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The Stochastic Behavior of Durable and Nondurable Consumption

  • Startz, Richard

The life cycle/permanent income hypothesis suggests that optimization by consumers should cause marginal utility to approximate a random walk. As a consequence, purchases of nondurable goods should also approximately follow a random walk and purchases of durable goods should approximately follow a white noise process. The univariate processes for nondurables and durables both appear to be random walks, which would confirm the LC/PIH for nondurables and reject it for durables. Adjustment costs and nonseparability between durables and nondurables are then added to the specification of utility. The resulting more general stochastic process is estimated and the data tend to support the existence of nonseparabilty, but not adjustment costs. While forecasts of durables are not fully informationally efficient, they do about as well as do forecasts of nondurables. The behavior of durable consumption purchases is shown to be consistent with the life cycle/permanent income hypothesis. Copyright 1989 by MIT Press.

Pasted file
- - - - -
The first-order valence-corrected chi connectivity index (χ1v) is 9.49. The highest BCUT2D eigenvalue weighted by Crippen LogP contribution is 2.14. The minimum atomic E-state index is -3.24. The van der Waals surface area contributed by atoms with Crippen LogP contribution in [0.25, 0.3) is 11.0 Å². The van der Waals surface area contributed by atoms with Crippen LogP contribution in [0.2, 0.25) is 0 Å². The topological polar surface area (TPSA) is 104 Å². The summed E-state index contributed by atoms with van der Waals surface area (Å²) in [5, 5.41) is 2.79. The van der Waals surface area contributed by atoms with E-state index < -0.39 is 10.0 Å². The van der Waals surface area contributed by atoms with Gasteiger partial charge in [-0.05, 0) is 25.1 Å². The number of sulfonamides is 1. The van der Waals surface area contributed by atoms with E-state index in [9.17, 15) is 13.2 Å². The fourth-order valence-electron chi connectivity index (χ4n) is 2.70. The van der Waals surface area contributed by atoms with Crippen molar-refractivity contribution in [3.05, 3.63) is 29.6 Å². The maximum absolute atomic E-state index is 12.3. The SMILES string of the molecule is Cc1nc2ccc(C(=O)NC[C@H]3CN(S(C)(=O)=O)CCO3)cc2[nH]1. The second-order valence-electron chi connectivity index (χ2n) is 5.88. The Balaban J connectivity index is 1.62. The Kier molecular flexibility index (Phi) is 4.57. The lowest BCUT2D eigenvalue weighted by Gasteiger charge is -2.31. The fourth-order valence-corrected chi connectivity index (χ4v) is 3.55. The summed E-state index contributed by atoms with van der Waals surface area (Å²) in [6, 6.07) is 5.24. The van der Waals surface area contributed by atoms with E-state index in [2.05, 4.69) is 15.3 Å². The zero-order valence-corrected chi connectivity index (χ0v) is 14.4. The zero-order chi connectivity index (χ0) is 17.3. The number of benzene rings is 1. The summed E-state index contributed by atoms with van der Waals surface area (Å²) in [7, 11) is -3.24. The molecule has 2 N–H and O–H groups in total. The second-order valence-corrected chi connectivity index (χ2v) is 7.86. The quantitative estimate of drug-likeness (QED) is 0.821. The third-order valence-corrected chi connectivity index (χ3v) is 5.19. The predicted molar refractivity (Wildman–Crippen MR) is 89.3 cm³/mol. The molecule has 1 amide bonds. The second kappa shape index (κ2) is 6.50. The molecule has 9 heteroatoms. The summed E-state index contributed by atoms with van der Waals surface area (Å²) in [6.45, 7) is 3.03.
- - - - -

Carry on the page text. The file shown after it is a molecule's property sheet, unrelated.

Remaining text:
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Article provided by MIT Press in its journal Review of Economics & Statistics.

Volume (Year): 71 (1989)
Issue (Month): 2 (May)
Pages: 356-63

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Handle: RePEc:tpr:restat:v:71:y:1989:i:2:p:356-63
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